The Department of Agriculture has confirmed 82 cases of ash dieback disease in Ireland.

All the cases are in trees that were imported from continental and none were found in native ash trees.

Ash dieback or chalara fraxinea was first noticed in forestry in Poland in 1992.

Since then it spread rapidly across Europe and is now found in 19 countries.

The first confirmed case in Ireland was seen in Co Leitrim last October.

The Department’s Forestry Inspectorate maintains the increase in cases to 82 in six months is not evidence the disease is spreading, but rather a result of the close ongoing surveillance of the ash population.

Ash dieback is generally fatal to young ash trees and can also kill mature trees.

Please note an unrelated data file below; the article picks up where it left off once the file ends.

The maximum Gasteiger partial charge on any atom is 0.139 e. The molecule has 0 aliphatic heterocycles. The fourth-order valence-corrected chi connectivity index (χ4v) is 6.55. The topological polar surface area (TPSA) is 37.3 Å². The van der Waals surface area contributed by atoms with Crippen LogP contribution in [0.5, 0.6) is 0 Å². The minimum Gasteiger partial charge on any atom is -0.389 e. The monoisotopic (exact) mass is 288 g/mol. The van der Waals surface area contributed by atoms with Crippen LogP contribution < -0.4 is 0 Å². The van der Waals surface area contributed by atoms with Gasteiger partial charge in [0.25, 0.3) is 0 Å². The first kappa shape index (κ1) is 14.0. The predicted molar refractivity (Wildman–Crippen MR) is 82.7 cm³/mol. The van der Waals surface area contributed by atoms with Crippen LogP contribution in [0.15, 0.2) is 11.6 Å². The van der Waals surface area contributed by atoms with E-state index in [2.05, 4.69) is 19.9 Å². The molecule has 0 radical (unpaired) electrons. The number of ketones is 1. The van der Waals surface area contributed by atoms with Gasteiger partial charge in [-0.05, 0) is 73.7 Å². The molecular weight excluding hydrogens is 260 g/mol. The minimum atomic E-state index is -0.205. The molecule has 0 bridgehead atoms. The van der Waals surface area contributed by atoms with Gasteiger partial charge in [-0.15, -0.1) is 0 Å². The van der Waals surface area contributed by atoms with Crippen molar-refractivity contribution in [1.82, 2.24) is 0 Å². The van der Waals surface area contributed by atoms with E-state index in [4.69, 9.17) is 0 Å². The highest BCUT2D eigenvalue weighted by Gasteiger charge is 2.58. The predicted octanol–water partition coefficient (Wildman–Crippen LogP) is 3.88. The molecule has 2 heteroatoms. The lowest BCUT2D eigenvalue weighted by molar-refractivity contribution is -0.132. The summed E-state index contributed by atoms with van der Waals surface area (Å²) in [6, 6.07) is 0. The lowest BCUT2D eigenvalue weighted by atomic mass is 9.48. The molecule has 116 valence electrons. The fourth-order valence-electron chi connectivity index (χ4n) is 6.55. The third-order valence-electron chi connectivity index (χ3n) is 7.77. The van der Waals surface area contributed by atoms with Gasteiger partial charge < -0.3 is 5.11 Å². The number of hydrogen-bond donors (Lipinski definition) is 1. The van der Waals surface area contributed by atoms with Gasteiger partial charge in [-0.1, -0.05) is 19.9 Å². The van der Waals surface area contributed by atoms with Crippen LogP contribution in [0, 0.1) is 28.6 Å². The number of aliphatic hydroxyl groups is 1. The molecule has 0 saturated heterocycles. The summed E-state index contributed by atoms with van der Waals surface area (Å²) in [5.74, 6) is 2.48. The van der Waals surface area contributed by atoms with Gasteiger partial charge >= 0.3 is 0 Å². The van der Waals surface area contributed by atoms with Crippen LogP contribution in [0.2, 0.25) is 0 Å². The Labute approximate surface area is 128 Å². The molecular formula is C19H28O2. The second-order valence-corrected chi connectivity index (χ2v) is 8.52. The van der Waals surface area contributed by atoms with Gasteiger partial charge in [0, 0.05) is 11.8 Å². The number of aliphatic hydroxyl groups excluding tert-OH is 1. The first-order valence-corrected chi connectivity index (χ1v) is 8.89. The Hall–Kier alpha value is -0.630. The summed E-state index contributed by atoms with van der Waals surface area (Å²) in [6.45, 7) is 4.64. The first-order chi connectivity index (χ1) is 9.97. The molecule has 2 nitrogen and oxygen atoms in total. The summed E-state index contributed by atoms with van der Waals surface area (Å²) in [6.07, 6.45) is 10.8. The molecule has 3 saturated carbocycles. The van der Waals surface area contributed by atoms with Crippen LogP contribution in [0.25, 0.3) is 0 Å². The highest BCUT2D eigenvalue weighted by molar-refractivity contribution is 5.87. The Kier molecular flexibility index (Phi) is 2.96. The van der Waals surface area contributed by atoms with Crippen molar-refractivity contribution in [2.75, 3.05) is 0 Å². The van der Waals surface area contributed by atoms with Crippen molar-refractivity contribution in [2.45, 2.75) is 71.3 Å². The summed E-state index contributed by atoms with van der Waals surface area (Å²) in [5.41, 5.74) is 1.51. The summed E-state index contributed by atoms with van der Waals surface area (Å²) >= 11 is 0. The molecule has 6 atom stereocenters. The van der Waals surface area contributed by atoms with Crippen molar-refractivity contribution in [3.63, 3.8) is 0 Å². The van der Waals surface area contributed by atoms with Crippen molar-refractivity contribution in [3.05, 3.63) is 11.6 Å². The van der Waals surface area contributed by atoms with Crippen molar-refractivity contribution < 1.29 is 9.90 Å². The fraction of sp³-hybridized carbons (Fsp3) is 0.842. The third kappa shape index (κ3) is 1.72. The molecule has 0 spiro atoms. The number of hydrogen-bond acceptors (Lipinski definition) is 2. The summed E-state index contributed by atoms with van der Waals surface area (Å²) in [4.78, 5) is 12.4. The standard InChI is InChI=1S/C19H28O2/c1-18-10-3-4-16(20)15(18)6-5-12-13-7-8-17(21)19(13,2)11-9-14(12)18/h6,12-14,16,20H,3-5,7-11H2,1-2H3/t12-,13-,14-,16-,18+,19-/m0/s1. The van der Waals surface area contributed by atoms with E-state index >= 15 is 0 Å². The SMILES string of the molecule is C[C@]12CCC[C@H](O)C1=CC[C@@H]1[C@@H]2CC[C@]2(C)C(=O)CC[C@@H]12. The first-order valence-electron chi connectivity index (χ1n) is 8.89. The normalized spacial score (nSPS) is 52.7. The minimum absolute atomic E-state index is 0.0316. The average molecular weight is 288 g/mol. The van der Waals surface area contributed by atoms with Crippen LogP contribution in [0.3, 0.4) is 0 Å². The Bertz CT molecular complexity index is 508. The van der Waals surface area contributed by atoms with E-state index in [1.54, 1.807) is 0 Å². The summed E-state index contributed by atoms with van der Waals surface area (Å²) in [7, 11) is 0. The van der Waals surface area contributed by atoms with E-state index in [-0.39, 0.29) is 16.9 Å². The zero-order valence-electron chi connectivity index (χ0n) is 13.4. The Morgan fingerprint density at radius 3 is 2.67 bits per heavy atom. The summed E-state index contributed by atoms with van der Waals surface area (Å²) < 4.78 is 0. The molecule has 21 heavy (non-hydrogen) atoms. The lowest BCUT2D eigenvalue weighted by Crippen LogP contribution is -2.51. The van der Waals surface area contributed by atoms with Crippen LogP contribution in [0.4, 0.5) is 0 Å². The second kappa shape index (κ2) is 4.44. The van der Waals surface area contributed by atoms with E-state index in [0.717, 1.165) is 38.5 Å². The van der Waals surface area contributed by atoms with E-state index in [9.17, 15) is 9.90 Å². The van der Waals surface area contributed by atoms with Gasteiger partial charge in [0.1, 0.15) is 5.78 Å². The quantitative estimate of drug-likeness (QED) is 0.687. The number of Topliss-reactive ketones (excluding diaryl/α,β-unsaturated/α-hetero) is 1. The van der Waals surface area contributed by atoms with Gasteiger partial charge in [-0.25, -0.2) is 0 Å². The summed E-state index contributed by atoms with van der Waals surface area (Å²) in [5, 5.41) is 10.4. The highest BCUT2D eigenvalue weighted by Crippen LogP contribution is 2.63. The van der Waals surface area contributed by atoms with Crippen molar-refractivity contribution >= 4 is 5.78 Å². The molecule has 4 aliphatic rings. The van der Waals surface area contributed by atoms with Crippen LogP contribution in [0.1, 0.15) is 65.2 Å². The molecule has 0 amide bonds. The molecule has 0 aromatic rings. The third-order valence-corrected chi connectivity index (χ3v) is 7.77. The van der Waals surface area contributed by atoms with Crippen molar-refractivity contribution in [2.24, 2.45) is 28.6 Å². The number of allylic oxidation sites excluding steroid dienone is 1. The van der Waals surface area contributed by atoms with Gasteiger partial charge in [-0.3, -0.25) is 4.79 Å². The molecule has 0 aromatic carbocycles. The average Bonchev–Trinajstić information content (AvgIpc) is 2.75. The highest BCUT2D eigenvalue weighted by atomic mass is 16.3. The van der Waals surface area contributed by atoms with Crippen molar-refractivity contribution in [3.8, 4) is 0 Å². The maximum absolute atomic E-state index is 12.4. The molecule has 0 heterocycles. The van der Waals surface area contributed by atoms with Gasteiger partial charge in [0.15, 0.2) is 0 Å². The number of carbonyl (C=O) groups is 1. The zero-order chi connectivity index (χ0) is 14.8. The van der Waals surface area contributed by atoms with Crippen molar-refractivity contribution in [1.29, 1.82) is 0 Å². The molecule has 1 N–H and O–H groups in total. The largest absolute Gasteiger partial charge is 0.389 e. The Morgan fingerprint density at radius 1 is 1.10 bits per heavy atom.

The symptoms include blackening or browning of leaves, dieback of stems and development of diamond shaped elongated bark lesions.

It spreads in the wild during the summer months when spores are released from infected ash leaves.

While there has been no case in native ash trees so far, the risk of spread remains.

The department and Teagasc are organising a series of talks for forestry owners between now and the end of the month to alert them to the symptoms and explain how to deal with infected trees.

Anyone that suspects a tree may be infected can email details and photos to or phone the Department of Agriculture on 01-6072651.